Life on the land in Australia

FLOODING in QLD : Disaster declaration for state’s north

NORTH Queensland has been disaster declared with towns isolated, many dozens of homes inundated, schools and businesses shut, residents evacuated and highways cut in a record-busting deluge over one-third of the state of Queensland.

Disaster officials fear a “dangerous situation” unfolding as forecasters predict two tropical cyclones may form up in the Gulf and the Coral Sea next week and pose a dire threat to swamped coastal communities.

Almost 200,000 residents and visitors along a 400km stretch of the Qld coast from Ingham to Cooktown have been completely isolated to the south by flooding on the Bruce Highway.

Some inland towns out west face weeks of isolation.

Premier Annastacia Palaszczuk last night announced the disaster declarations and put emergency response crews on notice ahead of the “worsening weather”.

The flooded streets of Ingham from the air.

“What we’ve seen is 200mm to 300mm of rainfall around the Ingham, Innisfail and Halifax area in the last 24 hours,” she said, after convening a meeting with the State Disaster Management Committee. “We do expect more houses to feel the effects of inundation.

“We have areas out west that are isolated as well.

“We have some weather worsening up in the Gulf from this weekend onwards and the Bureau (of Meteorology) is keeping an eye on the Coral Sea for later next week.

“In effect, about a third of our council areas in our state have been impacted.”

Emergency services said floodwater levels in north Queensland had reached the levels of the 2009 flood.

Queensland Fire and Emergency Services commissioner Katarina Carroll said there had been 17 attempted rescues of people trapped in cars and homes including one man who was plucked to safety by a hero tradie.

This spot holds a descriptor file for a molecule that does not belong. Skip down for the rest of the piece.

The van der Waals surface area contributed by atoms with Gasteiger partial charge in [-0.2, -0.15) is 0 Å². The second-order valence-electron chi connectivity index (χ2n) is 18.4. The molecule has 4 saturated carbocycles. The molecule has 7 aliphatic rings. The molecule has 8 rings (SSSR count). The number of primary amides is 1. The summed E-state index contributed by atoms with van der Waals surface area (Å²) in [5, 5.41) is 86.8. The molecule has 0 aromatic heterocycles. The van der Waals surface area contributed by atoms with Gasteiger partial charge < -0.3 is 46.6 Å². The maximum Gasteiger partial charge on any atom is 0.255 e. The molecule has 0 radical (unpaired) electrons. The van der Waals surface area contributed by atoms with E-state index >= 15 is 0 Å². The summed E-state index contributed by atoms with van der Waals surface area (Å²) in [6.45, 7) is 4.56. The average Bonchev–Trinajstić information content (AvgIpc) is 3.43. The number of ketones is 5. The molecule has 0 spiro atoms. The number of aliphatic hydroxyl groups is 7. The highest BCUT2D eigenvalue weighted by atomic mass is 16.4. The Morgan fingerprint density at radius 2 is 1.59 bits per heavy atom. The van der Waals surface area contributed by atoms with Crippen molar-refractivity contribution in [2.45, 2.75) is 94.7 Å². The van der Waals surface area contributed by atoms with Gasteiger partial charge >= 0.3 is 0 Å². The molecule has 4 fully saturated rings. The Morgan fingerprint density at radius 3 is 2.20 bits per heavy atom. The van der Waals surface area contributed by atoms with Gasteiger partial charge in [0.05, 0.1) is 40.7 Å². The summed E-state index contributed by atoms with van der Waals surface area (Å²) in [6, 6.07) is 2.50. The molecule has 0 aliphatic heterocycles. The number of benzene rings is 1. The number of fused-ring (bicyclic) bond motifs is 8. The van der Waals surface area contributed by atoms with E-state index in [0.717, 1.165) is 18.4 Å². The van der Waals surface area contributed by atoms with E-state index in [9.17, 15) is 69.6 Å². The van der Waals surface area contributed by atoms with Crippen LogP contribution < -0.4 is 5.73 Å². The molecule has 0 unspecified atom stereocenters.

Palm Cove plumber Francis Heles, whose car was swept away by floodwaters in Cairns

She said about 220 homes had been flooded in the state’s far north.

“We would say around 10 houses at this stage in Innisfail (were inundated). Crews on the ground in Ingham are getting an indication that some 40 houses have been effected north of Ingham, some 130 south of Ingham and some 40 in Halifax.

“We’ve had some 108 SES jobs in the past 24 hours. A lot of that is to do with tarping and sandbagging.”

She said there had been seven rescue attempts in the far north region and 10 in the northern region. “Four of those were due to non thinking behaviour.”

Ingham Mayor Ramon Jayo said most of the 11,000 residents in Hinchinbrook Shire were unfazed by the latest flood.

The iconic welcome to Ingham sign has been surrounded with flood water.
Picture: Tracey Castles

“Theyunderstand the rules, everyone is prepared with food, supplies and medicine,” he said. “We’ve all just got to sit tight and wait. We don’t need to call in the military just yet, that’s our last resort.”

Ingham local Chris Castles, who owns a helicopter, did a flyover of the township split in half by floodwaters.

“It’s as big as 2009 no doubt about that, Halifax is completely cut-off, so too all the houses along the riverbank,” he said

Fourteen state schools in the Ingham region and Tully were closed due to major widespread flooding.

Barron River Falls is in full flood in clouds at Kuranda, above Cairns, from a single trickle in December last year.

Central Ingham on Friday, March 9, 2018. View down Davidson Street.
Picture: Andrew Kacimaiwai

Tully and Babinda are again in a tight tussle for the title of Australia’s wettest spot. And there is a potential cyclone developing later next week in the Coral Sea.